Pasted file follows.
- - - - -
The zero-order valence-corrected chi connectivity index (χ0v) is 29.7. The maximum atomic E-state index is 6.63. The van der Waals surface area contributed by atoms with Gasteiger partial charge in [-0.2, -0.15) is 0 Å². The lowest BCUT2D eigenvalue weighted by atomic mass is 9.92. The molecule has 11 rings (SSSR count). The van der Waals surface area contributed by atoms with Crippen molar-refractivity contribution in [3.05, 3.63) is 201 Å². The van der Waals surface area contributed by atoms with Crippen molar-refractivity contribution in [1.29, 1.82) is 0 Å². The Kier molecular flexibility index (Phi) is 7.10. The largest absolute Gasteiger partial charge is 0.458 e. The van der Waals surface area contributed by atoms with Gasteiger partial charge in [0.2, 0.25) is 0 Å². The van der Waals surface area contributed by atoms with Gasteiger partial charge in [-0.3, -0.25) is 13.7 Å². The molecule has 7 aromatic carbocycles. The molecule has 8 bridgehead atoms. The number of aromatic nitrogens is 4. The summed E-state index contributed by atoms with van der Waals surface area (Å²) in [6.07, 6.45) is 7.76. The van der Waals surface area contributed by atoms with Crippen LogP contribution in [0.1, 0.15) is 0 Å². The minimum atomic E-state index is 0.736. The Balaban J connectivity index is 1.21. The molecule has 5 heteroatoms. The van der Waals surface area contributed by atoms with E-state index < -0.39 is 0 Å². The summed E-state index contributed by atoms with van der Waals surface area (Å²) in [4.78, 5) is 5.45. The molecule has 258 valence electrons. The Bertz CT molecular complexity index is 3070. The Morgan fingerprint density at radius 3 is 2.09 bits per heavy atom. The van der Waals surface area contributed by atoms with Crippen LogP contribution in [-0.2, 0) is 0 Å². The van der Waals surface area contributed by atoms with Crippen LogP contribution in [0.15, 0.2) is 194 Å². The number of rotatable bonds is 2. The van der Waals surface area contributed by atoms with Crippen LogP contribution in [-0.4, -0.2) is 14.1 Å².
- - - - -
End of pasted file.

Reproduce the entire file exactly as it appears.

The zero-order valence-corrected chi connectivity index (χ0v) is 29.7. The maximum atomic E-state index is 6.63. The van der Waals surface area contributed by atoms with Gasteiger partial charge in [-0.2, -0.15) is 0 Å². The lowest BCUT2D eigenvalue weighted by atomic mass is 9.92. The molecule has 11 rings (SSSR count). The van der Waals surface area contributed by atoms with Crippen molar-refractivity contribution in [3.05, 3.63) is 201 Å². The van der Waals surface area contributed by atoms with Crippen molar-refractivity contribution in [1.29, 1.82) is 0 Å². The Kier molecular flexibility index (Phi) is 7.10. The largest absolute Gasteiger partial charge is 0.458 e. The van der Waals surface area contributed by atoms with Gasteiger partial charge in [0.2, 0.25) is 0 Å². The van der Waals surface area contributed by atoms with Gasteiger partial charge in [-0.3, -0.25) is 13.7 Å². The molecule has 7 aromatic carbocycles. The molecule has 8 bridgehead atoms. The number of aromatic nitrogens is 4. The summed E-state index contributed by atoms with van der Waals surface area (Å²) in [6.07, 6.45) is 7.76. The van der Waals surface area contributed by atoms with Crippen LogP contribution in [0.1, 0.15) is 0 Å². The minimum atomic E-state index is 0.736. The Balaban J connectivity index is 1.21. The molecule has 5 heteroatoms. The van der Waals surface area contributed by atoms with E-state index < -0.39 is 0 Å². The summed E-state index contributed by atoms with van der Waals surface area (Å²) in [4.78, 5) is 5.45. The molecule has 258 valence electrons. The Bertz CT molecular complexity index is 3070. The Morgan fingerprint density at radius 3 is 2.09 bits per heavy atom. The van der Waals surface area contributed by atoms with Crippen LogP contribution in [-0.2, 0) is 0 Å². The van der Waals surface area contributed by atoms with Crippen LogP contribution in [0.15, 0.2) is 194 Å². The number of rotatable bonds is 2. The van der Waals surface area contributed by atoms with Crippen LogP contribution in [-0.4, -0.2) is 14.1 Å².